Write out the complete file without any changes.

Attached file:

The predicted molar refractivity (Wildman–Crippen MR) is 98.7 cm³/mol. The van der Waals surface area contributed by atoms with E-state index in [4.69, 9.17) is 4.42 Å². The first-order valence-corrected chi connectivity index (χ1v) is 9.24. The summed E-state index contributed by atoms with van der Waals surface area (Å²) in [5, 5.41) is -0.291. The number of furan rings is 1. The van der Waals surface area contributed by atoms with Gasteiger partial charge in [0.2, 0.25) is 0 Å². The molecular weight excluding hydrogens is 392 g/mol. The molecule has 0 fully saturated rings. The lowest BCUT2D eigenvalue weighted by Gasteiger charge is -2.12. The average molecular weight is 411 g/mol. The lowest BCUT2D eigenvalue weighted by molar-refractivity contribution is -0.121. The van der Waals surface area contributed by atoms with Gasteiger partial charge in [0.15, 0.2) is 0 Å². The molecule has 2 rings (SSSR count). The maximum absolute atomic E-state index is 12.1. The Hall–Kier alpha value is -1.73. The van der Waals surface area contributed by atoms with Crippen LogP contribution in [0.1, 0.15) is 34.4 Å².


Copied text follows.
The predicted molar refractivity (Wildman–Crippen MR) is 98.7 cm³/mol. The van der Waals surface area contributed by atoms with E-state index in [4.69, 9.17) is 4.42 Å². The first-order valence-corrected chi connectivity index (χ1v) is 9.24. The summed E-state index contributed by atoms with van der Waals surface area (Å²) in [5, 5.41) is -0.291. The number of furan rings is 1. The van der Waals surface area contributed by atoms with Gasteiger partial charge in [0.2, 0.25) is 0 Å². The molecular weight excluding hydrogens is 392 g/mol. The molecule has 0 fully saturated rings. The lowest BCUT2D eigenvalue weighted by Gasteiger charge is -2.12. The average molecular weight is 411 g/mol. The lowest BCUT2D eigenvalue weighted by molar-refractivity contribution is -0.121. The van der Waals surface area contributed by atoms with Gasteiger partial charge in [0.15, 0.2) is 0 Å². The molecule has 2 rings (SSSR count). The maximum absolute atomic E-state index is 12.1. The Hall–Kier alpha value is -1.73. The van der Waals surface area contributed by atoms with Crippen LogP contribution in [0.1, 0.15) is 34.4 Å².